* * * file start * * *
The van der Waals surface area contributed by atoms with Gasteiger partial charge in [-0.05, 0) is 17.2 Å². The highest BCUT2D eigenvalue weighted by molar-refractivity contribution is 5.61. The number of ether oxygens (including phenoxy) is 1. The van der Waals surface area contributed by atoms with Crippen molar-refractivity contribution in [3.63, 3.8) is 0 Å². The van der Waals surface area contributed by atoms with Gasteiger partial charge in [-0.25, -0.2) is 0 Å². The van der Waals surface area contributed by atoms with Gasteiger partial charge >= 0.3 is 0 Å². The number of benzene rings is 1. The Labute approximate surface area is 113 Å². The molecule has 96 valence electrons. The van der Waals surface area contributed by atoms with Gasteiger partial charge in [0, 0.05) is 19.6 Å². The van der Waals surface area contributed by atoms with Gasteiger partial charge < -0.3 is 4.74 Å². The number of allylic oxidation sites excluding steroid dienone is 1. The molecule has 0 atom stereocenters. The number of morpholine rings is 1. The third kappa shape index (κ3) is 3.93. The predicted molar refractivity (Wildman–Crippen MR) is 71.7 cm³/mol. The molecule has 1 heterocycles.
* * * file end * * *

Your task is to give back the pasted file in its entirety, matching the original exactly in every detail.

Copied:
The van der Waals surface area contributed by atoms with Gasteiger partial charge in [-0.05, 0) is 17.2 Å². The highest BCUT2D eigenvalue weighted by molar-refractivity contribution is 5.61. The number of ether oxygens (including phenoxy) is 1. The van der Waals surface area contributed by atoms with Crippen molar-refractivity contribution in [3.63, 3.8) is 0 Å². The van der Waals surface area contributed by atoms with Gasteiger partial charge in [-0.25, -0.2) is 0 Å². The van der Waals surface area contributed by atoms with Gasteiger partial charge >= 0.3 is 0 Å². The number of benzene rings is 1. The Labute approximate surface area is 113 Å². The molecule has 96 valence electrons. The van der Waals surface area contributed by atoms with Gasteiger partial charge in [0, 0.05) is 19.6 Å². The van der Waals surface area contributed by atoms with Gasteiger partial charge < -0.3 is 4.74 Å². The number of allylic oxidation sites excluding steroid dienone is 1. The molecule has 0 atom stereocenters. The number of morpholine rings is 1. The third kappa shape index (κ3) is 3.93. The predicted molar refractivity (Wildman–Crippen MR) is 71.7 cm³/mol. The molecule has 1 heterocycles.